Liverpool city council is to press on with tackling congestion and enforcing bus lanes, but will not add the potential for being fined for breaching air quality to the authority’s ‘risk’ register.
A report given yesterday (April 18) to the environment and climate change select committee of Liverpool city council said that it is unlikely that local authorities across the UK will meet the NO2 EU air quality objectives by 2015.
And, the council report also says that the Department for Environment and Rural Affairs (Defra) is trying to get the 2015 limits on PM10s deferred by the EU and that â€œto our knowledge, this will probably be successful.â€
On the potential for fines to be levied by the European Union on the UK for breaching air quality regulations, this has â€œnot been included on the Liverpool city council risk register to date because it is impossible to put any kind of figure on how much of any potential fine that Liverpool would be assignedâ€.
The report has been given to the committee on an â€œinformationâ€ basis. It explains that there are two pollutants that the UK as a whole if it fails to meet limits on these, could lead to fines being imposed by the EU. While Defra is suggesting the deadline extension for PM10s to the EU, and will probably be successful, the Liverpool report says that the 2015 target for the reduction of NO2, a primary and secondary pollutant, which comes mainly from transport as a secondary pollutant, is unlikely to be delayed although Defra would like it to be.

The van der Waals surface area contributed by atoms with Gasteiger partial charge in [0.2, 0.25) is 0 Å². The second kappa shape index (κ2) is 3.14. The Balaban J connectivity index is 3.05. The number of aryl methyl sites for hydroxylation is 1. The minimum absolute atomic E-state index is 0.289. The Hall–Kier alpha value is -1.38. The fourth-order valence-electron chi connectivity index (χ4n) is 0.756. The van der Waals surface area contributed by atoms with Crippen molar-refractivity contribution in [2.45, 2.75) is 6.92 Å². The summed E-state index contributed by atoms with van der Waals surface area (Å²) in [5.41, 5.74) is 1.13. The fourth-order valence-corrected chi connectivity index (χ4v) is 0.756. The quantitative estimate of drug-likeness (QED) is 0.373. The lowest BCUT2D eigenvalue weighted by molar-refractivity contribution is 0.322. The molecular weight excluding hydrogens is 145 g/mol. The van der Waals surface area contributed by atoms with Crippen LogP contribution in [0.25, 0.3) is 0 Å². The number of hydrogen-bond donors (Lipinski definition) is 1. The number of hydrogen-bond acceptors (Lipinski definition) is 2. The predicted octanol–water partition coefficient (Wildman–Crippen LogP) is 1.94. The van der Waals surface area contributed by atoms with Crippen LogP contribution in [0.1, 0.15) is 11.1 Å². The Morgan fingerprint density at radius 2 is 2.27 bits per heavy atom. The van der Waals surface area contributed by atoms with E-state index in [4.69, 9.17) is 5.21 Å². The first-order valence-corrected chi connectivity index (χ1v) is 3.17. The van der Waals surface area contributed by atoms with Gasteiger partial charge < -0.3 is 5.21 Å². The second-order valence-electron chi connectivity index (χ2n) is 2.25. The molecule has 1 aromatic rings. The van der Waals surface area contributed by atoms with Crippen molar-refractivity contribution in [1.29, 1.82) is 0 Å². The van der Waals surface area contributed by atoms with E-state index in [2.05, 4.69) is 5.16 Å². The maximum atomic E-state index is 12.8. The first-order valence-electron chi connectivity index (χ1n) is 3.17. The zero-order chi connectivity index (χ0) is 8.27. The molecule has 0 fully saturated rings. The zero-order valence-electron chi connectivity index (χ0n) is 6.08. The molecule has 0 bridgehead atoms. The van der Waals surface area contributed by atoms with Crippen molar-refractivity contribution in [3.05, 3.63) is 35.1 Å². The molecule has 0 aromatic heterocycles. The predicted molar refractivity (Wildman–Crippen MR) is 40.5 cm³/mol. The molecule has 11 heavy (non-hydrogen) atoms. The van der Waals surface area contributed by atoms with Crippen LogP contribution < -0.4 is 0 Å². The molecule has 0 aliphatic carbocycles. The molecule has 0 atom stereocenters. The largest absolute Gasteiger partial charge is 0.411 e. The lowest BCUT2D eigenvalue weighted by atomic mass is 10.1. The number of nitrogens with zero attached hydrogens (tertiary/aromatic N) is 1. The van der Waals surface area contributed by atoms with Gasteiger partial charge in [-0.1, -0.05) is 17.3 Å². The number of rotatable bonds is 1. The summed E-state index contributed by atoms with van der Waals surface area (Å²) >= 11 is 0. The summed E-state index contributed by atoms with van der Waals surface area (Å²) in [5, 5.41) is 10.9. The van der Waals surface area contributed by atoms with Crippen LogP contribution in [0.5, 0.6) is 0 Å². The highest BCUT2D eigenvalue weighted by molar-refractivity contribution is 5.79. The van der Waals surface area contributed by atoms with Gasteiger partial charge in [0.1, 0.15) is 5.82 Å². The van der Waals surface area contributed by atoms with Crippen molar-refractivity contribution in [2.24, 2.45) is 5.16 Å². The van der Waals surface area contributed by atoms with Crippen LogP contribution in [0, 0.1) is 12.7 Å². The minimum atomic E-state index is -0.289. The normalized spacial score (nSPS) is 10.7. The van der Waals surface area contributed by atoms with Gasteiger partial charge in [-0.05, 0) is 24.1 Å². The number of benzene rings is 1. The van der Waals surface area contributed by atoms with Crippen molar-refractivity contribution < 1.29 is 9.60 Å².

Referring back to the UKâ€™s 9th Report on Air Quality produced by the Environment Audit Committee, the committee report says that the EAC study stated that â€œair quality has worsened across the UK and most of the wider EU in the past five years as the air quality benefits that were suggested through cleaner engines in newer vehicles has not been observed.â€
The Liverpool document also refers to comments in the 9th report on fines and claims it stated that â€œit would be unfair for local authorities to have to pay any fines for several reasons: It is widely acknowledged that local authorities do not have tools to address the air quality issues at a local level. 58% of NO2 is not UK-derived and local authorities are being potentially punished for something they cannot control. Public transport is a major source of NO2, not regulated and hence it is difficult to encourage operators to change their fleet to newer lower polluting vehicles.â€
And the committee report adds that with regard to deaths reported in 2008 as a result of poor air quality, the vast majority are due to particulate matter. In terms of action, the committee restates the aims of the updated 2009 Liverpool air quality action plan which has two main measures, both of which are aimed at reducing NOx emissions.
This includes stricter enforcement rules covering buses including strict guidelines on vehicle standards, Euro IV or better; ticketing, and monitoring and enforcement of bus lanes; and tackling congestion. But, a low emission zone for Liverpool is all but ruled out for the time being, partly on grounds of costs.